By contrast, 40 percent of the Troops to Teachers participants go into math, science or special education. More than 85 percent of participants are men, and one-third are minorities.

    "Certainly males and minorities in education in virtually every field are highly sought after. This is an avenue that helps us tap into those targeted areas," said John Smeallie, Maryland's assistant superintendent for certification and accreditation and the program's director in the state. "Every school system in every state is anxious to attract a spectrum of folks with strong content knowledge and diverse experiences."

    George Hartman, a former gunnery sergeant in the Marine Corps, said Virginia school districts are practically fighting over new teachers. He went through a career-switchers program in Spotsylvania County but accepted a better job teaching business education in Stafford at the start of the school year. He said colleges cannot keep up with the demand for teachers. "There's a lot of encouragement for people to step up," he said.

    Participants who choose jobs in low-income neighborhoods see themselves as particular role models. Karen Adams left the Army Reserve as a major and starting teaching in Queens, N.Y., in 1996. Now the Capitol Hill resident teaches middle school students at the Friendship Edison Public Charter School's Blow Pierce campus in Northeast Washington.

    "I wanted to teach in my neighborhood," she said. "I see them at school, but I also see them on the street . . . or on the buses or in the library."

    No Child Left Behind requires a "highly qualified" teacher in every classroom by the end of the 2005-06 school year and has increased pressure on school districts to find teachers who can demonstrate knowledge of the subjects they teach, usually through a college major or by passing a test in their field. Peters said Troops to Teachers participants have experience putting their knowledge to work.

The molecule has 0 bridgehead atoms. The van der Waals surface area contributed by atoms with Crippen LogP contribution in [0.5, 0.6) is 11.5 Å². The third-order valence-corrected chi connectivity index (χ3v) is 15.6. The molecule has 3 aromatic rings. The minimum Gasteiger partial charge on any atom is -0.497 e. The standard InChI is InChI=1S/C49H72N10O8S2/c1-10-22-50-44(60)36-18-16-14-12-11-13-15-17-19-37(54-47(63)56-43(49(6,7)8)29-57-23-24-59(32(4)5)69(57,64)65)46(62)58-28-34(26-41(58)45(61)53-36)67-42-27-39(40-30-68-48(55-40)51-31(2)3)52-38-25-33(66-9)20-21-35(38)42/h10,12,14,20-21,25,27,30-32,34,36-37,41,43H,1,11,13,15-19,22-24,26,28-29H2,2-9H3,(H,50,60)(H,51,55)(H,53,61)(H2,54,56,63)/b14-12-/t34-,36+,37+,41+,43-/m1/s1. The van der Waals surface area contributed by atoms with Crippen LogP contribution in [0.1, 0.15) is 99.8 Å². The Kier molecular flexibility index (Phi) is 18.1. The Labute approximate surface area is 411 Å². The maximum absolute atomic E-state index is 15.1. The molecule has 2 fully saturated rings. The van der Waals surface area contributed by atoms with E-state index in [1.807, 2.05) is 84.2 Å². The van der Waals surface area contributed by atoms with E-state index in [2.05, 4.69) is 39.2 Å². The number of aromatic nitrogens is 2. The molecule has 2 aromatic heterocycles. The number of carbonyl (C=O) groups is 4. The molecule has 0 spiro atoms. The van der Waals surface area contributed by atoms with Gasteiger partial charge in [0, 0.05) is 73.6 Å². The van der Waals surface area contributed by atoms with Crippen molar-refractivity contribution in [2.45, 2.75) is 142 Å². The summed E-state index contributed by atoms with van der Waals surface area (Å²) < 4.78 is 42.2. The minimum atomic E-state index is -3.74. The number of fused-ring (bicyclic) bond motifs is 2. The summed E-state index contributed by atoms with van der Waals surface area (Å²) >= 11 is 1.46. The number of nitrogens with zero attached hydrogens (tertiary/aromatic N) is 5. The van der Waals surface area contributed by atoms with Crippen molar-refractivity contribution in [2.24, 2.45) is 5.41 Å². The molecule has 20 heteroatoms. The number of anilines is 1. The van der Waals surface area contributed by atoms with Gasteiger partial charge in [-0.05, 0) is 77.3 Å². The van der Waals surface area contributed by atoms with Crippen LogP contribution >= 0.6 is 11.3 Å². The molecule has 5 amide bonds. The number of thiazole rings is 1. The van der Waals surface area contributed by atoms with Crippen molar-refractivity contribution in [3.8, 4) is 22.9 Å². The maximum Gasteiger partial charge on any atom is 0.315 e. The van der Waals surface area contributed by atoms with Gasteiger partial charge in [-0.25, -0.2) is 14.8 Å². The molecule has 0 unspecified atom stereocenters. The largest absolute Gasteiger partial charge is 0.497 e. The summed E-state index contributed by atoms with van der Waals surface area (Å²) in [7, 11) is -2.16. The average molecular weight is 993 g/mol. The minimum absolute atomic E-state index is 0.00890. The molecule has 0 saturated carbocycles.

"You have nuclear engineers going in to teach math. You don't get that from people coming out of college," he said.

    Not all troops-turned-teachers are made for the job. But about 75 percent of the people who have participated in the program are still teachers or have become school administrators after five years, exceeding retention figures for the general teaching population.

    John Gantz, national director of the program, said a few former military personnel feel isolated in teaching jobs after years spent in a clear and supportive chain of command, and others are offered higher-paying jobs. But most stick with it, he said, because they go in "with a very clear understanding of what the job is, what the pay is, the good and the bad."

    Such teachers also can make good ambassadors for the military. When Hartman took over his business education classroom from a former Navy man, he put in a call to his local Marine recruiter. "I said, 'I want calendars. I want pens. I want all this Navy stuff out of my classroom, and I want to put Marine junk in here,' " he said.

    Paulson tells stories about life underwater, including the time his crew had been at sea so long that it auctioned off the last precious jar of peanut butter. Physics student Joe Yamada, 17, who plans to join the Navy, said he appreciates Paulson's second opinion on what he hears from his recruiter. Classmate Preston Simmons, 17, said Paulson doesn't dwell on his military service -- and "very clearly knows his physics."

    Chrystal Puryear, 33, a Head Start teacher at Davis Elementary in Southeast Washington, tends to talk about the military less with her students than with their parents, who are "still very, very young," she said. "They don't think they have any options, and I tell them the military is always an option. They will teach you what you are capable of."

    One of the mothers she spoke to is now serving in Germany. "She was so glad to have the opportunity to have a job and support her family," Puryear said.

    — Rosalind S. Helderman
    Washington Post